Landscape Ecology in Theory and Practice: Pattern and Process, Volume 1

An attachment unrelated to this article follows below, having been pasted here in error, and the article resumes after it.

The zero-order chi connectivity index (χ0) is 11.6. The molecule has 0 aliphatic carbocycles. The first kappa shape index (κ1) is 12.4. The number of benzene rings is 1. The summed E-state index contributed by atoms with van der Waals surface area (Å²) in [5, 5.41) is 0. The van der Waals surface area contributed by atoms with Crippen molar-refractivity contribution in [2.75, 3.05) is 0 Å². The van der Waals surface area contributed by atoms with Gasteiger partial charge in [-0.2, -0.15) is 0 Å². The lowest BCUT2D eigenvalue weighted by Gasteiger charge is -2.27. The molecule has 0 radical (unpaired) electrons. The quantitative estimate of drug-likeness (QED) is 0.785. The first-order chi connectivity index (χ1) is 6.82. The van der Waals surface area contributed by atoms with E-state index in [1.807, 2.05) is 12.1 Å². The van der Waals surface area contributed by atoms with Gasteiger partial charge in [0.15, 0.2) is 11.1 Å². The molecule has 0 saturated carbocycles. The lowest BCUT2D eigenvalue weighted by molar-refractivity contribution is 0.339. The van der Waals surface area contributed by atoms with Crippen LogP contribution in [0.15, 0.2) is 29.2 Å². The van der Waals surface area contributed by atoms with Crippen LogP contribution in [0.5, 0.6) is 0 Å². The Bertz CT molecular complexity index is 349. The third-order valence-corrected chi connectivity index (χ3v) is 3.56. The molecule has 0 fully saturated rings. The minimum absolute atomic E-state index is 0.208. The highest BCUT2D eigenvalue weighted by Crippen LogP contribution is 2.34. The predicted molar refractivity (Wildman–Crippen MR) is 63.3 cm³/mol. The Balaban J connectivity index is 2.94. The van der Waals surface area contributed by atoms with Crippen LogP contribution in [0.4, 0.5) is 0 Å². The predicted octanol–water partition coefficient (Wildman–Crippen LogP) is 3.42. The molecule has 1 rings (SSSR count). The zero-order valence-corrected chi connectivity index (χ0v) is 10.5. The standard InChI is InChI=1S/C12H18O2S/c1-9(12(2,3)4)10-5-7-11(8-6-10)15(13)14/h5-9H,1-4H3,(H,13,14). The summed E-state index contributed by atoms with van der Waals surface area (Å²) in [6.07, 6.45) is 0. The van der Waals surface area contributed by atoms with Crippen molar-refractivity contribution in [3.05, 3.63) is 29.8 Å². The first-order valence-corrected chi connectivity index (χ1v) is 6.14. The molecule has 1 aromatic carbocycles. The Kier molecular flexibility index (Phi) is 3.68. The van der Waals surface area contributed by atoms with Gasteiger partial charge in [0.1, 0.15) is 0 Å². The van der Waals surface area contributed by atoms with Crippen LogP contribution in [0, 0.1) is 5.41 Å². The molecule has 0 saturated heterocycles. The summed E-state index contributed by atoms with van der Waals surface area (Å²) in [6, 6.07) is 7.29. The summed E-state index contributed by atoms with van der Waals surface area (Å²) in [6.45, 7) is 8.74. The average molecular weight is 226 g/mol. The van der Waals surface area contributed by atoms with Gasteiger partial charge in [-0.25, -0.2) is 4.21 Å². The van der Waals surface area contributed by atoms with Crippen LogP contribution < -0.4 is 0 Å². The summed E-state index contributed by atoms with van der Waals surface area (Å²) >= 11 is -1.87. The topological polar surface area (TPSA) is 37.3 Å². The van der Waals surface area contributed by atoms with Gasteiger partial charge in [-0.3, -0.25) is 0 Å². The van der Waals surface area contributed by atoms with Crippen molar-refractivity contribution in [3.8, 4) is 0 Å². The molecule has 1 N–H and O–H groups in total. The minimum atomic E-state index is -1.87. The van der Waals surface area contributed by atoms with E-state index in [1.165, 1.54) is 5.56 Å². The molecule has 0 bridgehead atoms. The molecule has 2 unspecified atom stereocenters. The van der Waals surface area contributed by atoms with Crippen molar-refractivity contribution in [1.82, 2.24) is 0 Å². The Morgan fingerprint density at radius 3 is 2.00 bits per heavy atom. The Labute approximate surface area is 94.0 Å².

Landscape ecology is not a distinct discipline or simply a branch of ecology, but rather is the synthetic intersection of many related disciplines that focus on the spatial-temporal pattern of the landscape. Risser et al. , 1984 The emergence of landscape ecology as a discipline has catalyzed a shift in paradigms among ecologists, . . . resource managers and land-use planners. Having now seen the faces of spatial pattern and scale . . . we can never go back to the old ways of viewing things. Wiens, 1999 his book presents the perspective of three ecologists on the concepts and Tapplications of landscape ecology, a discipline that has shown expansive growth during the past two decades. Although landscape ecology is a multidis- plinary subject involving components as diverse as economics and sociology, the earth sciences and geography, remote sensing and computer applications, we - cus here on what ecologists need to know about landscapes. Landscape ecology served as the integrating theme of our collaborative research for nearly 15 years, including a 7-year period during which we worked together at Oak Ridge National Laboratory. We became acquainted in January 1986 at the first annual United States Landscape Ecology symposium held at the Univ- sity of Georgia and organized by Monica Turner and Frank Golley. Landscape ecology was, at that time, a new subject in the United States. The first U. S.